Launching the Burning zine at the 2018 Mudgee Readers’ Festival. Photo credit: Amber Hooper.

Launching the Burning zine at the 2018 Mudgee Readers’ Festival. Photo credit: Amber Hooper.

Danielle Andrews, Cultural Projects Officer
This year has been one of change for me: moving from Bathurst to Dubbo and being unsure whether this move was to be a positive development into my career, then landing the role of Cultural Projects Officer at Orana Arts. 

The greatest highlight would be the variety of people I have met in the short time I have been in this current role. Through attending Artstate in Bathurst (images below), I have met industry professionals from all over the NSW and it was invigorating to meet so many people with the same overall drive to enhance regional arts in Australia.

I have become aware of so many artists within the Orana Region; those who I have worked with personally and those who I admire and am yet to meet. The people who stand out most to me and have really guided my professional development is my team at Orana Arts. They have all been so welcoming, giving me the confidence and guidance in developing my skills.

Another highlight for this year has been the opportunity to work alongside the Black Box Creative’s theatre company with their team of students and facilitators. They have embraced the ideas I have brought to the company and I have learnt a great deal and come to appreciate their family-like connection.

This year has been the start of my professional development in the arts sector and with 2019 right around the corner I feel as though there is plenty of adventure in store with Orana Arts.

Shelby, Digital Projects Officer 

My proudest professional moment of 2018 was completing my Bachelor of Theatre Media major work Rumble as part of the Sprung Festival. I wrote and performed in a comedy stage production that was a Sprung Festival first for paving the way theatre and technology work together. Rumble is a choose-your-own-adventure stage play where the audience can choose the plot and outcomes in real time through a mobile app (images below). There are fifteen different choices and five different endings with improvisation and audience interaction throughout. It was a video game for stage that followed four university students through the Amazon forest as the audience tried to keep them alive and guide them through booby-traps, ghosts, talking artefacts, poisonous plants and everything else the jungle could throw at them.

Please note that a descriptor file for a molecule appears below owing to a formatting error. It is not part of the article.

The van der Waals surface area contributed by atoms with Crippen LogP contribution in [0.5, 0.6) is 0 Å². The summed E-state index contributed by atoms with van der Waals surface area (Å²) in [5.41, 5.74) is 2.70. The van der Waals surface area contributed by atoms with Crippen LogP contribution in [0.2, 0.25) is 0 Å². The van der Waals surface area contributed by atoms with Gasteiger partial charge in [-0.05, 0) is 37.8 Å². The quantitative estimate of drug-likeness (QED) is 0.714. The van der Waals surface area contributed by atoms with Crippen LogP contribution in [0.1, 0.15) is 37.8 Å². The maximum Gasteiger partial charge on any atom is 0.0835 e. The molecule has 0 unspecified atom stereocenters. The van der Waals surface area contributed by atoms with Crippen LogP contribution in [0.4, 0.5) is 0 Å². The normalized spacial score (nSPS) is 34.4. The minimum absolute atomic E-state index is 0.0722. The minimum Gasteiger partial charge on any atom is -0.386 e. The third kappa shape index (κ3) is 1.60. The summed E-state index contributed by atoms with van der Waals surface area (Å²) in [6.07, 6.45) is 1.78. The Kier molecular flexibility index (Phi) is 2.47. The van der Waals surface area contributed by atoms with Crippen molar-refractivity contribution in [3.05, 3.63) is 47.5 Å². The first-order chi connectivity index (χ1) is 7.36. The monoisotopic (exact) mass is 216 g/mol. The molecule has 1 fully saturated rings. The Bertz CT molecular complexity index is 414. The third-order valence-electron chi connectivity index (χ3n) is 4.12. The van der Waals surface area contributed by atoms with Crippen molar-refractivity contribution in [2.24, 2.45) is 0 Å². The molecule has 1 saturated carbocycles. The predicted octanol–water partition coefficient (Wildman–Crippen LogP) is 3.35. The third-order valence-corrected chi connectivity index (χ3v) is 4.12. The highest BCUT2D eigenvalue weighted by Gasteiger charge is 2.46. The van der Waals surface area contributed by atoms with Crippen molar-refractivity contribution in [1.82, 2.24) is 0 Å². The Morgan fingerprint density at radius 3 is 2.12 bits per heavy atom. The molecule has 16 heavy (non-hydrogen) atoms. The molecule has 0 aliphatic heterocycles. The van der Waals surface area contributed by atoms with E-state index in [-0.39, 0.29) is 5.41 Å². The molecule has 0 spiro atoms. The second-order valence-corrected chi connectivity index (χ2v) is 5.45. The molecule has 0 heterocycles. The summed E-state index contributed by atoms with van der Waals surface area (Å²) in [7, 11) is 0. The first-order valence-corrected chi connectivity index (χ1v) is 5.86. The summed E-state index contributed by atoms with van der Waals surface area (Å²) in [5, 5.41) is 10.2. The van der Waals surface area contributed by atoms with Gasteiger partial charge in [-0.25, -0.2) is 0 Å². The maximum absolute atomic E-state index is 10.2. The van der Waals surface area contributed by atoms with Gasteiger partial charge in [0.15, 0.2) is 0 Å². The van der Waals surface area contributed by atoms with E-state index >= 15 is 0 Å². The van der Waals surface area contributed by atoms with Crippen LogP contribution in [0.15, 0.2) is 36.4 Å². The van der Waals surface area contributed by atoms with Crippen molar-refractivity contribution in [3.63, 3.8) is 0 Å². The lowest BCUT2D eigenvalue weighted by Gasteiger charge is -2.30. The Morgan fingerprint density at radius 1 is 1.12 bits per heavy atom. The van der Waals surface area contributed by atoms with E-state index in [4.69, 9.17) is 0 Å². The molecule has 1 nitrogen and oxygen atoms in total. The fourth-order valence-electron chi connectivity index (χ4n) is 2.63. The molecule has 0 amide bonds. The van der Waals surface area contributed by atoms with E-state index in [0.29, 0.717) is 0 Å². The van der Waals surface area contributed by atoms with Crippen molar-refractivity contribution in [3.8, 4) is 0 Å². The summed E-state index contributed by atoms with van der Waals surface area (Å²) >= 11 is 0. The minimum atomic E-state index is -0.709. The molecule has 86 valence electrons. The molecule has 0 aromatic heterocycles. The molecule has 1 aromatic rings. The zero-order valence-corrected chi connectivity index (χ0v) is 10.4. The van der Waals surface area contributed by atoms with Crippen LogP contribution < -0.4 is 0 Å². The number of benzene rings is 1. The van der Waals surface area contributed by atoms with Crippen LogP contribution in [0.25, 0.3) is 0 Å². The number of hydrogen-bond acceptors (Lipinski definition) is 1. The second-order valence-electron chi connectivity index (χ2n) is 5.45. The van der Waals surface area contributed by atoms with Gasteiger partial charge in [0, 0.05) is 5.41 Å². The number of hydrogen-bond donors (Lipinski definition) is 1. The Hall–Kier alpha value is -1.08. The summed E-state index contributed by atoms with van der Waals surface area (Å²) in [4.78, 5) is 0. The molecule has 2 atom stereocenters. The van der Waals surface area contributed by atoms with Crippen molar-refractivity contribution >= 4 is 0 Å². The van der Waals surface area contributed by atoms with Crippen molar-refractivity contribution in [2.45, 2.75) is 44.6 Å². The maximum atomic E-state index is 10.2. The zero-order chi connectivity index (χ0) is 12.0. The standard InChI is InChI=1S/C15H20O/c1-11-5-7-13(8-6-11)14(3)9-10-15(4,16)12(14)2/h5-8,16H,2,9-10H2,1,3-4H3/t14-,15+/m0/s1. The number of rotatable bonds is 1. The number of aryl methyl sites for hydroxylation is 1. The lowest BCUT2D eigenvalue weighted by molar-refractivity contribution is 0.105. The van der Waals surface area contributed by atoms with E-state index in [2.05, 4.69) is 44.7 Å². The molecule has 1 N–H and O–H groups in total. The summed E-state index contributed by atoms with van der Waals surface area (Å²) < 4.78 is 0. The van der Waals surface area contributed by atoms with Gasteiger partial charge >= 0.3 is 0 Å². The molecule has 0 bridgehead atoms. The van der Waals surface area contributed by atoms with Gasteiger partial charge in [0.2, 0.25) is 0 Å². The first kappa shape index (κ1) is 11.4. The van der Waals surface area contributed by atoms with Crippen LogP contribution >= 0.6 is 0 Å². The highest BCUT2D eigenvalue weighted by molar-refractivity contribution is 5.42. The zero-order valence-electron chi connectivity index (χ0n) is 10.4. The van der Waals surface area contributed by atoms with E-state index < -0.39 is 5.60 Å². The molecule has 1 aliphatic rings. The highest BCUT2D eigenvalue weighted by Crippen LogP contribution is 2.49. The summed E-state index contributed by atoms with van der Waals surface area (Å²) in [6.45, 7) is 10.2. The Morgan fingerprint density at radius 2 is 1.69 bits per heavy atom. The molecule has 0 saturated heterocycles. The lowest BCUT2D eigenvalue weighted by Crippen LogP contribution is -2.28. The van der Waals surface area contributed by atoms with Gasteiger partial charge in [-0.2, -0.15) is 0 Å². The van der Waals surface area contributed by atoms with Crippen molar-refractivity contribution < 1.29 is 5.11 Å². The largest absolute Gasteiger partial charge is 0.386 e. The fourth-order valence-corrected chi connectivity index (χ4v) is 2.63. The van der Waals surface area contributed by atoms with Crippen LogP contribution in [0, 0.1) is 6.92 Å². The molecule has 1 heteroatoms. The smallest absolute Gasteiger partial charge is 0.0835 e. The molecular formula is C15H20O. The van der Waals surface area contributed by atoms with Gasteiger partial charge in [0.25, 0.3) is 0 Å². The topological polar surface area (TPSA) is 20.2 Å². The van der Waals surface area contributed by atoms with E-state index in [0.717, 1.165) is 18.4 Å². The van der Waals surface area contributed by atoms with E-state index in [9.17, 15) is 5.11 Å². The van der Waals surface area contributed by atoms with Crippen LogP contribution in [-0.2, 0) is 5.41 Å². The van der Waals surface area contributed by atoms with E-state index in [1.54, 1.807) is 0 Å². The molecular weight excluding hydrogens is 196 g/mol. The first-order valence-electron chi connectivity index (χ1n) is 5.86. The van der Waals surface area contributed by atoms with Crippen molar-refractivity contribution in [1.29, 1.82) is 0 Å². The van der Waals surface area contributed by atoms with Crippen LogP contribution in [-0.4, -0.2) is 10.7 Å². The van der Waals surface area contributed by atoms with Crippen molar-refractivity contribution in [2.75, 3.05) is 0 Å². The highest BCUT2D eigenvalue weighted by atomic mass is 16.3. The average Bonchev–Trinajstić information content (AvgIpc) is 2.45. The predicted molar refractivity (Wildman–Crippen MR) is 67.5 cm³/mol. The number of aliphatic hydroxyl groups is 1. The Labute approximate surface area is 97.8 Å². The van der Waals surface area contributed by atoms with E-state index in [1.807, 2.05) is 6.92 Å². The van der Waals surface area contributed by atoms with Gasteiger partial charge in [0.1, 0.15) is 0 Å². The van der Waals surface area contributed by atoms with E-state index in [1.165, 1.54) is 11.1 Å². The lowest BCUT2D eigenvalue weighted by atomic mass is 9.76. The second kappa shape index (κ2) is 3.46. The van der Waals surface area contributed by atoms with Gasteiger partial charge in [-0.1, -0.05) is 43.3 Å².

My main goals were for the audience to have lots of fun and to also break the stigma of technology within traditional theatre. Having achieved both — as well as single-handedly writing and creating this production — made Rumble my proudest moment of 2018!

 

Meet our new Digital Projects Officer

Orana Arts welcomes Shelby Russo-Vooles to the team as a part-time Digital Projects Officer. Get to know Shelby, who will be unveiling the new Pop-Up Creators program in early 2019. 

How did you get started in the arts?

From a very young age I was always encouraged to be creative with painting, singing and acting — I have been in every school play since prep participating in a variety of roles from the lead character to chorus. I also attended workshops and summer camps to complement my drama classes. I was lucky enough to go to a school that was able to fund a beautiful arts department with state-of-the-art equipment, offering a hands-on experience in many mediums including, paint, clay, burning and etching.

I have always loved video games and animation and it sparked my desire to create games and animations like the ones I would play and watch. That has always been a dream of mine since I was very young and I cannot wait to delve into these mediums in the future.

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What do you love about working in the theatre?

The passion and excitement you get from being involved — there is something absolutely magical about being on the journey that theatre takes you! I love seeing the transformation of a production from the brainstorming stage to the final piece, especially because you know that a team of people made it happen: from a textured set piece to the blocking of someone’s foot, it is a massive collaboration and it’s beautiful. I have experienced being both the invisible backstage creator and the lead and they both equally give you a wonderful space to be creative and evolve with the end product.